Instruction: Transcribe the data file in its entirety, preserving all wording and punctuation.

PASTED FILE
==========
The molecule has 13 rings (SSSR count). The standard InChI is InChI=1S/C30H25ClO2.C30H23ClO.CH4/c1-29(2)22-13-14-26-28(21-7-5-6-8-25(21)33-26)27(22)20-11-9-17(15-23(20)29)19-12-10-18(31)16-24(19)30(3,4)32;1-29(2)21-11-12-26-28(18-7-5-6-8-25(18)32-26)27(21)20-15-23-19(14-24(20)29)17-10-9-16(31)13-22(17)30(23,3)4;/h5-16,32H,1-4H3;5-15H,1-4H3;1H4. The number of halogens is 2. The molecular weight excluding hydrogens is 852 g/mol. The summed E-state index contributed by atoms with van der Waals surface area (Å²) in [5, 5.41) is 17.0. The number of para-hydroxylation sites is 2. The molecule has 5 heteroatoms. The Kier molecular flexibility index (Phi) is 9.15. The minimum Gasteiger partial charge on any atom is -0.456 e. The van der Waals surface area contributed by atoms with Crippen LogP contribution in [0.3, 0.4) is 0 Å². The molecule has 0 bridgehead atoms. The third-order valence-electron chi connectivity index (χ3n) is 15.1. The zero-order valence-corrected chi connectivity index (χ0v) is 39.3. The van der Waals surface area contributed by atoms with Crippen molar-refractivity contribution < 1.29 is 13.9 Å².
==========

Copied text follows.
The molecule has 13 rings (SSSR count). The standard InChI is InChI=1S/C30H25ClO2.C30H23ClO.CH4/c1-29(2)22-13-14-26-28(21-7-5-6-8-25(21)33-26)27(22)20-11-9-17(15-23(20)29)19-12-10-18(31)16-24(19)30(3,4)32;1-29(2)21-11-12-26-28(18-7-5-6-8-25(18)32-26)27(21)20-15-23-19(14-24(20)29)17-10-9-16(31)13-22(17)30(23,3)4;/h5-16,32H,1-4H3;5-15H,1-4H3;1H4. The number of halogens is 2. The molecular weight excluding hydrogens is 852 g/mol. The summed E-state index contributed by atoms with van der Waals surface area (Å²) in [5, 5.41) is 17.0. The number of para-hydroxylation sites is 2. The molecule has 5 heteroatoms. The Kier molecular flexibility index (Phi) is 9.15. The minimum Gasteiger partial charge on any atom is -0.456 e. The van der Waals surface area contributed by atoms with Crippen LogP contribution in [0.3, 0.4) is 0 Å². The molecule has 0 bridgehead atoms. The third-order valence-electron chi connectivity index (χ3n) is 15.1. The zero-order valence-corrected chi connectivity index (χ0v) is 39.3. The van der Waals surface area contributed by atoms with Crippen molar-refractivity contribution < 1.29 is 13.9 Å².